Guide to Hinojares, the smallest municipality in Jaen province at the foot of the Sierras de Cazorla, Segura y Las Villas National Park
View of Hinojares
With a population of less that 350, Hinojares is the smallest municipality in Jaen. It is a village where it is soon possible to recognise your neighbours. The same is true in reverse, not much happens here so visitors are a source of gossip in the aptly named Bar Social, a commodity more valuable than the income generated from them.
Hinojares can really be described in one sentence, a group of pretty dwellings surrounding the Plaza Constitucion and the Iglesias de San Marcos. Its real value is its location, in the southern foothills of the Sierras de Cazorla, Segura y Las Villas National Park. The village provides a wonderful, relaxing respite after a hard day walking, cycling or canoeing in the Sierras.
As with many of the settlements in this area, Hinojares has ancient roots. It was called Traxinum during the Roman period and that name was probably applied to the nearby Ibero-Roman settlement. Its modern name derives from the amount of fennel, hinojo, that was produced in the area during the Moorish period.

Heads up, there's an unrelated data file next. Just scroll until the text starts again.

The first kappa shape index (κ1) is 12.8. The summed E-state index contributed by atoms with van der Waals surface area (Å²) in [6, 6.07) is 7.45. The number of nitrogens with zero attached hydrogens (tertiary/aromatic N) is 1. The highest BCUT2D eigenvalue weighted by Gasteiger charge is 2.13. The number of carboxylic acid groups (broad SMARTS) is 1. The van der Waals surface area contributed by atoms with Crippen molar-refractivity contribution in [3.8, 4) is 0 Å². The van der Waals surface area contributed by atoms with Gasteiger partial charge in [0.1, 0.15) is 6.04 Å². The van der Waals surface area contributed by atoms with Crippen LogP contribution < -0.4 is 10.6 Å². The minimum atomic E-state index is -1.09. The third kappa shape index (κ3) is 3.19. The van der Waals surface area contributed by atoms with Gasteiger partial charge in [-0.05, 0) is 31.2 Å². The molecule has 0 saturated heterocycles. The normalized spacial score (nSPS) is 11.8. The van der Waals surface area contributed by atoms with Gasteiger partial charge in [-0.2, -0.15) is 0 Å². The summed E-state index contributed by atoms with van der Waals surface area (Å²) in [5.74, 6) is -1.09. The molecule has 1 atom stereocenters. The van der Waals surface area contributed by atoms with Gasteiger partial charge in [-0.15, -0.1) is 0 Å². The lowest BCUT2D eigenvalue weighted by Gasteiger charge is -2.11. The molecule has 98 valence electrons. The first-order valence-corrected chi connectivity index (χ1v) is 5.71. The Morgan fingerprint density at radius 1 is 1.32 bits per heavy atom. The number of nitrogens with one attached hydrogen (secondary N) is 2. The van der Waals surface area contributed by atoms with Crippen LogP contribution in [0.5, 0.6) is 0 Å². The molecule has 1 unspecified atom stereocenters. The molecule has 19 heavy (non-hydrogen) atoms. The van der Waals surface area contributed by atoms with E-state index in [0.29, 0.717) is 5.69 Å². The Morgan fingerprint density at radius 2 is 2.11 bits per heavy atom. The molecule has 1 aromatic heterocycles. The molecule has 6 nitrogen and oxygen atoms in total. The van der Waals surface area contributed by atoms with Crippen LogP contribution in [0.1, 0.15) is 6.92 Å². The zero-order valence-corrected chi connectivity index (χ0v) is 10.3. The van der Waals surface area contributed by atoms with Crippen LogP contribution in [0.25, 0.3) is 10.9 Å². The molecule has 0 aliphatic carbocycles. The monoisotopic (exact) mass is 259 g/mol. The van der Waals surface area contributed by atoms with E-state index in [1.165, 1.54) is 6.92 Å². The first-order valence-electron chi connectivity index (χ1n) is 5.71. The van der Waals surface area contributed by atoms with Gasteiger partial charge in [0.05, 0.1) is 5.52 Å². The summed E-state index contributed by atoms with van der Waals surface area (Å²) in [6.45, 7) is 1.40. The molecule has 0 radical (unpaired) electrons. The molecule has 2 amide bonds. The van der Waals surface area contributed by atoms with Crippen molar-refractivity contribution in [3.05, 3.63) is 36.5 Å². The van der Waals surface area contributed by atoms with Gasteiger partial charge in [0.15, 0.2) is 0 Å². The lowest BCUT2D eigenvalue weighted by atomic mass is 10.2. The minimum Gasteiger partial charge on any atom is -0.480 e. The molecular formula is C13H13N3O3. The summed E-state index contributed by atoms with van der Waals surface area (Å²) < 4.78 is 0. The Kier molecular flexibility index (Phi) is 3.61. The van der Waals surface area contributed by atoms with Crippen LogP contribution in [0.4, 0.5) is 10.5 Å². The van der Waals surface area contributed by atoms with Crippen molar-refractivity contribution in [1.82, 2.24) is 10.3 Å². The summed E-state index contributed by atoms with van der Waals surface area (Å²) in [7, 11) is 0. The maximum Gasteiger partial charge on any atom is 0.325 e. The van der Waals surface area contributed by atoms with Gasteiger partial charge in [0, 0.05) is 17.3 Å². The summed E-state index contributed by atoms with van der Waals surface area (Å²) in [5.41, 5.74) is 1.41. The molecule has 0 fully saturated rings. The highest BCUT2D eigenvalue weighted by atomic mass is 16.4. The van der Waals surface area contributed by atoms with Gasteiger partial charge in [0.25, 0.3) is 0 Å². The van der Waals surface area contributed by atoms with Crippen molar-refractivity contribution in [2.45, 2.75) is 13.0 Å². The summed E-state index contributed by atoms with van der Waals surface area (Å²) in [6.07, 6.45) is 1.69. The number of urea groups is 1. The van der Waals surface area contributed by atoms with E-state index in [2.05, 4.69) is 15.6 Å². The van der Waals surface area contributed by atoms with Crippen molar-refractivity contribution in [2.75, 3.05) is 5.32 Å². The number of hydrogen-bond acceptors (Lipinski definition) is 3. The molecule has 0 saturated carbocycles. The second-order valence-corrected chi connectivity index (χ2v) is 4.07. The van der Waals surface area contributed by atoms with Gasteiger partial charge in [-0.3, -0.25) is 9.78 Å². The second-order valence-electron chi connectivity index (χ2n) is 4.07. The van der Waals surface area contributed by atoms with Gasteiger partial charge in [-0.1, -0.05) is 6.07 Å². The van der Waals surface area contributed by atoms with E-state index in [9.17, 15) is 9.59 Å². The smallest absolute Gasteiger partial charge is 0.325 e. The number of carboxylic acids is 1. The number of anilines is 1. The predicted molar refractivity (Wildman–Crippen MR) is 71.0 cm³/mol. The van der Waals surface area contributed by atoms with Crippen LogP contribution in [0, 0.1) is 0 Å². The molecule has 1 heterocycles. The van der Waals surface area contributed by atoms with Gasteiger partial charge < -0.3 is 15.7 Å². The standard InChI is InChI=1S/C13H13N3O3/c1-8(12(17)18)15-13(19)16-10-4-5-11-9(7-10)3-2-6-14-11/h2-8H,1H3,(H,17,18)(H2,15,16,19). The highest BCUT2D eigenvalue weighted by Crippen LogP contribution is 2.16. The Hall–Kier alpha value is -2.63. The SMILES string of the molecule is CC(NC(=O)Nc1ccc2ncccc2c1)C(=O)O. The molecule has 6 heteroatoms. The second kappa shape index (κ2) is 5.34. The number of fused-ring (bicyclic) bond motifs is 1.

Five kilometres outside Hinojares is the Iberian fortified settlement, or oppidum, of Castellones de Ceal. It occupied a strategic position between the Iberian territories of the Bastetanos who had a capital at Baza, and the Oretanos with their capital at Linares. It is typically situated on a limestone plateau overlooking the Guadiano Menor valley and the hamlet of Ceal. The oppidum consisted of a walled town and a necropolis. A tomb excavated in the necropolis has been compared with the famous Iberian tomb at Toya. The earliest part of the settlement dates to the 7th century BC and the latest to the 2nd century BC, during the Roman period, at which time a fire devastated the town.
Part of the attraction of the area for the Iberians and the Romans must have been the salt water springs in the area. There are two in the Hinojares area, the ‘Chillar’ salt flats to the south and the ‘Mesto’ flats to the north. Both were in operation until 2007, producing salt from the mineral rich waters that bubble out of the earth. In modern times much of the salt produced was used to supplement animal feed and for curing the local jamon.